THERE is no shortage of choice in the supermini class and Suzuki has a couple of strong contenders in the shape of its popular Swift and the recently launched Baleno.
I have been sampling the very practical Baleno which first went on sale in June and is already proving popular with private buyers.
It may seem oddto release the Baleno when the company already has the excellent Swiftcompeting in this crowded market sector but Suzuki feels that there is room for both with the Swift catering for sporty buyers and the Baleno competing on price and practicality.
The Baleno sits on a new platform which will also feature in the next generation Swift and as it is very light this helps the Baleno shine in the performance and economy fronts.
Available with a choice of two power units and two trim levels, the talented Baleno costs from £12,999.
The five-door Baleno is a product of Suzuki's new ‘Liquid Flow' design theme and while it is not exciting to look at it is tidy.
Style features include a black grille housing the Suzuki badging, a rear spoiler, chrome tailgate trim, LED daytime running lights, rear privacy glass, electrically-adjustable heated door mirrors and front fog lights as well as 16-inch alloy wheels.
For a supermini it offers bags of technology including sat nav with Apple CarPlay, Bluetooth connectivity, a decent sound system, a clear infotainment screen, a three-spoke leather covered steering wheel, smart nicely lit instrument dials and lots more.
The materials may not be as good as the class leaders but the cabin is user-friendly and roomy. Four adults can travel in real comfort and five could travel for shorter journeys - with head and legroom in back surprisingly generous.
There is bags of standard equipment, such as automatic air conditioning, automatic headlamps, guide me home light function, adaptive cruise control, keyless entry and a DAB digital radio.
The Baleno boasts a 320-litre boot and that can be increased to 756 litres with the 60:40 split-folding rear seats dropped flat. In addition to increase its practical credentials there is a glovebox, central bin, door pockets and a small tray just in front of a couple of cup holders.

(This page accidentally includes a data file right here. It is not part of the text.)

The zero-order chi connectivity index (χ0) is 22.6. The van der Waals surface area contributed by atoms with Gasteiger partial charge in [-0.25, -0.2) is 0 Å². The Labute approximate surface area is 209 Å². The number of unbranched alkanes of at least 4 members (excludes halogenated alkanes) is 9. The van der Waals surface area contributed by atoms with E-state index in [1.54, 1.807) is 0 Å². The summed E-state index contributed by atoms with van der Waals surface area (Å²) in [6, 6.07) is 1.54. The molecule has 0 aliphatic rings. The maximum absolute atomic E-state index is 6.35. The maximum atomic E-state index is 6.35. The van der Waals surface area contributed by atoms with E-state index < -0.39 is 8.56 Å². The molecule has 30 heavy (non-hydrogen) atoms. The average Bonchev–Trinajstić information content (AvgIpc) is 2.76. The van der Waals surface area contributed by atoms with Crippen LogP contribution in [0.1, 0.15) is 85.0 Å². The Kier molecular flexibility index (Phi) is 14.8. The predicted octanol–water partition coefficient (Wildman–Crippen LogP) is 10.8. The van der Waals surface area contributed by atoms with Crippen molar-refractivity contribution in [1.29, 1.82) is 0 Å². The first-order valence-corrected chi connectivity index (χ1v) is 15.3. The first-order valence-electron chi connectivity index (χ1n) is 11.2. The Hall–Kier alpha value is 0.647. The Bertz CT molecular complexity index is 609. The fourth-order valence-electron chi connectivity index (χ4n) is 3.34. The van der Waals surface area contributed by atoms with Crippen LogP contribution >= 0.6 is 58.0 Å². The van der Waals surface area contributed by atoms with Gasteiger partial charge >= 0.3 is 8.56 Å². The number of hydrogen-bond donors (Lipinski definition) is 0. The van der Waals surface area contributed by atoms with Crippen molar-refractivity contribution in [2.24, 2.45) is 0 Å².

Two engines are available in the Baleno - a 1.2 SHV or Smart Hybrid Vehicle which is expected to account for only 15 per cent of sales - or the super little three cylinder 1.0-litre engine fitted to the test car.
It might be small but the willing three-pot, 1.0 Boosterjet is up to the job. It might take 11.4 seconds to reach 62mph but it feels quicker and can go on to 124mph, so it has no problem cruising at motorway speeds.
It can deliver combined fuel economy of 62.7mpg with carbon emissions of 105g/km. Thanks to two fairly long journeys I averaged considerably more than the claimed figure.
Fitted with a five-speed manual gearbox the Baleno's powertrain has bags of character and only felt a bit wheezy on really steep gradients. In town it is an ideal companion and very comfortable on longer journeys.
The Baleno is built in India but feels well screwed together and comes with a long list of safety equipment including anti-lock brakes with electronic brake force distribution, six airbags, a tyre pressure monitoring system, radar brake support with brake assist function, ISOFIX child seat anchorages and childproof door locks.